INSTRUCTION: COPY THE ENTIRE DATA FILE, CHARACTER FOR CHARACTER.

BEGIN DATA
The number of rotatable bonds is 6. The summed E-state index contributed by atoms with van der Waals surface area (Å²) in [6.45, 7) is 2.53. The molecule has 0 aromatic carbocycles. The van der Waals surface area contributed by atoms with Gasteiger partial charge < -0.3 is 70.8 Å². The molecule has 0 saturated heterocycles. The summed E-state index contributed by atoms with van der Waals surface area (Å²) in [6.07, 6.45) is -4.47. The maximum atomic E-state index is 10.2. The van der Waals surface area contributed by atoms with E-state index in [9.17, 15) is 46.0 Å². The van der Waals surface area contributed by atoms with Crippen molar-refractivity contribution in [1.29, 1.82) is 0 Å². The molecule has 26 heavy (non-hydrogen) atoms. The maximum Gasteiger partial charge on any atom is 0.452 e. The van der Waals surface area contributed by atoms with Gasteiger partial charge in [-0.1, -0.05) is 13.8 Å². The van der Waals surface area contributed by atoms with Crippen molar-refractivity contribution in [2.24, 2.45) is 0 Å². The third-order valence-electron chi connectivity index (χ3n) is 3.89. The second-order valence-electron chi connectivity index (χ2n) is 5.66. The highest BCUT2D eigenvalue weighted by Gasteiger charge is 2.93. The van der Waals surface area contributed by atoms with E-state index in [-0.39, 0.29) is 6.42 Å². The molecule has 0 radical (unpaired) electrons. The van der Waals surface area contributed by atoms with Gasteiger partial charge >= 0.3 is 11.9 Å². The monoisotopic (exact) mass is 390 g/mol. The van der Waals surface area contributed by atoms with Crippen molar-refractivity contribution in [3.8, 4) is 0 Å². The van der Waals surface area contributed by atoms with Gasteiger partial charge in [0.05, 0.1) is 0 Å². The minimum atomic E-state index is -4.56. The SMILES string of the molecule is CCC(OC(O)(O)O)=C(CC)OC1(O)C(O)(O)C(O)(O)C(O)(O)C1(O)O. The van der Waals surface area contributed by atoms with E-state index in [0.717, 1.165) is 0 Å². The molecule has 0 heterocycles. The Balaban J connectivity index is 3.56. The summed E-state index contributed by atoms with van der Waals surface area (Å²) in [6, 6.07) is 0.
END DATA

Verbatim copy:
The number of rotatable bonds is 6. The summed E-state index contributed by atoms with van der Waals surface area (Å²) in [6.45, 7) is 2.53. The molecule has 0 aromatic carbocycles. The van der Waals surface area contributed by atoms with Gasteiger partial charge < -0.3 is 70.8 Å². The molecule has 0 saturated heterocycles. The summed E-state index contributed by atoms with van der Waals surface area (Å²) in [6.07, 6.45) is -4.47. The maximum atomic E-state index is 10.2. The van der Waals surface area contributed by atoms with E-state index in [9.17, 15) is 46.0 Å². The van der Waals surface area contributed by atoms with Crippen molar-refractivity contribution in [1.29, 1.82) is 0 Å². The molecule has 26 heavy (non-hydrogen) atoms. The maximum Gasteiger partial charge on any atom is 0.452 e. The van der Waals surface area contributed by atoms with Gasteiger partial charge in [-0.1, -0.05) is 13.8 Å². The van der Waals surface area contributed by atoms with Crippen molar-refractivity contribution in [2.24, 2.45) is 0 Å². The third-order valence-electron chi connectivity index (χ3n) is 3.89. The second-order valence-electron chi connectivity index (χ2n) is 5.66. The highest BCUT2D eigenvalue weighted by Gasteiger charge is 2.93. The van der Waals surface area contributed by atoms with E-state index in [-0.39, 0.29) is 6.42 Å². The molecule has 0 radical (unpaired) electrons. The van der Waals surface area contributed by atoms with Gasteiger partial charge >= 0.3 is 11.9 Å². The monoisotopic (exact) mass is 390 g/mol. The van der Waals surface area contributed by atoms with Crippen molar-refractivity contribution in [3.8, 4) is 0 Å². The van der Waals surface area contributed by atoms with Gasteiger partial charge in [0.05, 0.1) is 0 Å². The minimum atomic E-state index is -4.56. The SMILES string of the molecule is CCC(OC(O)(O)O)=C(CC)OC1(O)C(O)(O)C(O)(O)C(O)(O)C1(O)O. The van der Waals surface area contributed by atoms with E-state index in [0.717, 1.165) is 0 Å². The molecule has 0 heterocycles. The Balaban J connectivity index is 3.56. The summed E-state index contributed by atoms with van der Waals surface area (Å²) in [6, 6.07) is 0.